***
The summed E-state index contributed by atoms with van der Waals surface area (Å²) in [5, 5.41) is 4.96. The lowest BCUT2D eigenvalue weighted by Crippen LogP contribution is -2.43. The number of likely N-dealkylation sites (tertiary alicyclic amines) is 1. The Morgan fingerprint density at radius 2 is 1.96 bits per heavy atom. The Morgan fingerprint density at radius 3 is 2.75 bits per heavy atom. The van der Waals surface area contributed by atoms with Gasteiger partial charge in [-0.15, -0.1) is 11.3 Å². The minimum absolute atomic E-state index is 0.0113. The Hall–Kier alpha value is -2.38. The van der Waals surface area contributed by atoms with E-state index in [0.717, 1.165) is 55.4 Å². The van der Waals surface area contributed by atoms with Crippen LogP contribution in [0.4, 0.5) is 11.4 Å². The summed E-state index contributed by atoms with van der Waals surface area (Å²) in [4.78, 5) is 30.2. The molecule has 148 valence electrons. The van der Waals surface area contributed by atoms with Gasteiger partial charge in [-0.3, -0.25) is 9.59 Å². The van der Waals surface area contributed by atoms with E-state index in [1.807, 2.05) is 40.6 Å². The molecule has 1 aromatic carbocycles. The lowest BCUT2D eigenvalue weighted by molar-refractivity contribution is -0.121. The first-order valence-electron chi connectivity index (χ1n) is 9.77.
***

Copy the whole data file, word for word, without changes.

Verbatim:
The summed E-state index contributed by atoms with van der Waals surface area (Å²) in [5, 5.41) is 4.96. The lowest BCUT2D eigenvalue weighted by Crippen LogP contribution is -2.43. The number of likely N-dealkylation sites (tertiary alicyclic amines) is 1. The Morgan fingerprint density at radius 2 is 1.96 bits per heavy atom. The Morgan fingerprint density at radius 3 is 2.75 bits per heavy atom. The van der Waals surface area contributed by atoms with Gasteiger partial charge in [-0.15, -0.1) is 11.3 Å². The minimum absolute atomic E-state index is 0.0113. The Hall–Kier alpha value is -2.38. The van der Waals surface area contributed by atoms with E-state index in [0.717, 1.165) is 55.4 Å². The van der Waals surface area contributed by atoms with Crippen LogP contribution in [0.4, 0.5) is 11.4 Å². The summed E-state index contributed by atoms with van der Waals surface area (Å²) in [4.78, 5) is 30.2. The molecule has 148 valence electrons. The van der Waals surface area contributed by atoms with Gasteiger partial charge in [-0.3, -0.25) is 9.59 Å². The van der Waals surface area contributed by atoms with E-state index in [1.807, 2.05) is 40.6 Å². The molecule has 1 aromatic carbocycles. The lowest BCUT2D eigenvalue weighted by molar-refractivity contribution is -0.121. The first-order valence-electron chi connectivity index (χ1n) is 9.77.